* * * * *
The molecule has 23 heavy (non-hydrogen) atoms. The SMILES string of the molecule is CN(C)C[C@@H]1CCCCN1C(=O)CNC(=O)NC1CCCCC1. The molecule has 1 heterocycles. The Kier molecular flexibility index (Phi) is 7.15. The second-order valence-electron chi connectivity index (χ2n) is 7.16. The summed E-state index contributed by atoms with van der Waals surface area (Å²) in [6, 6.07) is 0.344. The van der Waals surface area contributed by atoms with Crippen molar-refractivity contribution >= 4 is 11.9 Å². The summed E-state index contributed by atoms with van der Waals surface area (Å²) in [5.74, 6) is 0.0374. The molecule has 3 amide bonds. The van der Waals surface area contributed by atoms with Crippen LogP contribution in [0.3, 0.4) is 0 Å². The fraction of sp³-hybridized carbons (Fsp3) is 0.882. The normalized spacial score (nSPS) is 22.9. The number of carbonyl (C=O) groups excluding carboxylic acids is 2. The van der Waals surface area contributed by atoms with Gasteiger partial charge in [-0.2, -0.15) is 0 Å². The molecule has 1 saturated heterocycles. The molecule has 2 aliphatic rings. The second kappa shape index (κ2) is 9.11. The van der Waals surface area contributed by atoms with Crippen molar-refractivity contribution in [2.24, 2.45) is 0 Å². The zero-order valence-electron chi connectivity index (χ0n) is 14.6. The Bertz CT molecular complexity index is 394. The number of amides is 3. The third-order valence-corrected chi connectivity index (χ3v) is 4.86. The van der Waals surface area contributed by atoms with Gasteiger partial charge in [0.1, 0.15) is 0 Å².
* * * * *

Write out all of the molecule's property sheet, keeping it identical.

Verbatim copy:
The molecule has 23 heavy (non-hydrogen) atoms. The SMILES string of the molecule is CN(C)C[C@@H]1CCCCN1C(=O)CNC(=O)NC1CCCCC1. The molecule has 1 heterocycles. The Kier molecular flexibility index (Phi) is 7.15. The second-order valence-electron chi connectivity index (χ2n) is 7.16. The summed E-state index contributed by atoms with van der Waals surface area (Å²) in [6, 6.07) is 0.344. The van der Waals surface area contributed by atoms with Crippen molar-refractivity contribution >= 4 is 11.9 Å². The summed E-state index contributed by atoms with van der Waals surface area (Å²) in [5.74, 6) is 0.0374. The molecule has 3 amide bonds. The van der Waals surface area contributed by atoms with Crippen LogP contribution in [0.3, 0.4) is 0 Å². The fraction of sp³-hybridized carbons (Fsp3) is 0.882. The normalized spacial score (nSPS) is 22.9. The number of carbonyl (C=O) groups excluding carboxylic acids is 2. The van der Waals surface area contributed by atoms with Gasteiger partial charge in [-0.2, -0.15) is 0 Å². The molecule has 1 saturated heterocycles. The molecule has 2 aliphatic rings. The second kappa shape index (κ2) is 9.11. The van der Waals surface area contributed by atoms with Crippen molar-refractivity contribution in [2.24, 2.45) is 0 Å². The zero-order valence-electron chi connectivity index (χ0n) is 14.6. The Bertz CT molecular complexity index is 394. The number of amides is 3. The third-order valence-corrected chi connectivity index (χ3v) is 4.86. The van der Waals surface area contributed by atoms with Gasteiger partial charge in [0.1, 0.15) is 0 Å².